Friday, May 12, 2006

Concluding thoughts on protests

This quote from Blaise Pascal nicely sums up my feelings on the immigration protests (Part 1, Part 2, Part 3), and other types of unthinking political agitation:

"The sole cause of man's unhappiness is that he does not know how to stay quietly in his room."
--Pensées (1670)


Marx thought that revolutionary fervor changed people--and, to a degree, he is right. Get a bunch of people together that hold the same idea strongly and the idea will gain a strength greater than the sum of individuals holding it. The dark gravitational pull of this supra-individual idea will warp the individuals under its sway, suck away their usual civilized inhibitions. And then, violence.

This is the story of revolution. It has been told many times; once by the the guillotine, once by the gulag, once by the leering grimace of Death's Head. Rationality is a quiet thing, but a whisper against the raging tempest of human passion. If ideas are impelled by the latter, by our deaf, screaming passions, then rationality, sitting quiet and cross-legged in its room, will be ignored as a recluse.


Anonymous Tim Robbins said...

This is one thing where you are completely wrong. Nothing in this post reflects your usual opinions of equality of opportunity or your usual love of the way America was built.
Firstly, you're wrong in the impression that revolutionary fervor is a bad thing. We should always be trying to achieve equality (of opportunity) and the freedom to do anything that doesn't infringe on the freedoms of others. I don't think you disagree with either of these statements. Any time that any group of people, especially a government, tries to take away equality or freedom we should do anything in our power to stop them. And protesting is a perfectly reasonable way to do that. What really suprises me is that you have a problem with protesting in the first place. Not only is protesting hugely American, you are wrong in your assertion that protests lead to some darker side of human nature, and I can prove this to you with examples from history. Firstly, there is the example of our country itself. We made a number of civilized, intelligent protests in the birth of our nation. It was only after we realized that England would not listen to these protests that we chose to fight for our freedom, and even at that point we fought a civilized war. The Boston Tea Party could not have possibly been a more civilized protest. We broke in, threw out the tea, cleaned up after ourselves, sent a man the next day to repair the lock that we broke, and Benjamin Franklin offered to pay for the Tea that was dumped. And this was overseen by Samuel Adams. To argue that this protest lacked intelligence or congeniality is either ignorance or stupidity. Other great examples include Martin Luther King Jr.'s Black Civil Rights Protests, Rosa Parks, various sit-ins for black rights. Outside of our country you can look to Nelson Mandella or Ghandi for great examples of protests that were done intelligently and civily and that looked to violence as a last resort. And most importantly were able to suceed with a minimum of violence and a minimum of innocent casualties. If you look at how the immigrant protests were conducted they were done in the same calm, collected manner. Compared to protests like those going on in France right now the immigrants should be commended for their actions, not criticized. You can't even fall back on the conservative argument that things that exist do so for a reason, because they have suceeded. Because our country is based on protests, and based on a revolution. Protests and a revolution are our the things that have existed, they are the things that have done the best and shown themselves to be superior. Any situation in which people are given equality and freedom will naturally be better and more efficient that a system that denies these things and calm, collected, intelligent protests have a history of increasing equality and freedom, not decreasing it. Our founding fathers expected regular protests and revolutions. Thomas Jefferson said, “The tree of liberty must be refreshed from time to time with the blood of patriots and tyrants; it is its natural manure.” And to say that violence is always a bad thing? That is completely out of your usual train of thought. Of course we should restrain ourselves and try to do things peacefully, but it is sometimes necessary. And more importantly, they haven't been violent yet, how can you criticize them for something that some, not even all, other protestors have done? Rationality can only remain a quiet thing when it exists in a society that is free and fair. In that society rationality rules, and it has the convenience to casually debate. I have a number of immigrant friends who have worked twice as hard as any American I know just to survive and I have never heard them complain about it. Nothing about being born in this country makes us deserve to have more opportunity, there should be equality of opportunity for everyone. Not only is this morally right, but it will be economically better for everyone in the long run.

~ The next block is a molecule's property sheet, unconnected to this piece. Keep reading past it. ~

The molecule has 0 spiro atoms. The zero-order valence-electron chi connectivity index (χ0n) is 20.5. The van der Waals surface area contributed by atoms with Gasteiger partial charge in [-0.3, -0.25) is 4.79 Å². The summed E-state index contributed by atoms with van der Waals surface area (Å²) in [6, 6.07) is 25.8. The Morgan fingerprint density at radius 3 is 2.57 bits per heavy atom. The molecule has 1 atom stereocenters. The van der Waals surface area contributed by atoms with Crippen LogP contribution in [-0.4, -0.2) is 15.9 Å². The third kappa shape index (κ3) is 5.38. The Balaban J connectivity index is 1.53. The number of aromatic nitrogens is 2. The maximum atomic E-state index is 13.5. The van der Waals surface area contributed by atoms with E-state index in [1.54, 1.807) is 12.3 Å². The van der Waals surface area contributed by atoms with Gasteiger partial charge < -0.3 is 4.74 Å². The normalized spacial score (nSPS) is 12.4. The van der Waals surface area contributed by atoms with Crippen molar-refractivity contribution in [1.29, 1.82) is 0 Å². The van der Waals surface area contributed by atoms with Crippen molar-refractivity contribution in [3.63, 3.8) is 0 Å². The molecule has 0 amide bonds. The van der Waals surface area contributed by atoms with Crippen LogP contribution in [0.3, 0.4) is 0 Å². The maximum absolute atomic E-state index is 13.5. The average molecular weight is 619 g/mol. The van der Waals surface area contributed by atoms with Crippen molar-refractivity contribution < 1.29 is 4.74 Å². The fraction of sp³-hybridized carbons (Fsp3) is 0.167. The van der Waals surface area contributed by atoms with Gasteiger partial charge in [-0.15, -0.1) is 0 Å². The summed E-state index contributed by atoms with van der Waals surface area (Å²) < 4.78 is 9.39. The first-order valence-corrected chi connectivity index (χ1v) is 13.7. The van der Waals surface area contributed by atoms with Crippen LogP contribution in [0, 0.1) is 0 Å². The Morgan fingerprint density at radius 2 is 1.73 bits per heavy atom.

6:08 PM  
Blogger Grant said...

interesting comment. I'm preparing a post in response.

Until then, picture a monkey doing the Lindy hop. Isn't that amusing?

7:29 PM  
Blogger Grant said...

and if you say its not amusing, you're banned. fair warning.

7:30 PM  
Anonymous Tim Robbins said...

No, its amusing.

8:58 PM  

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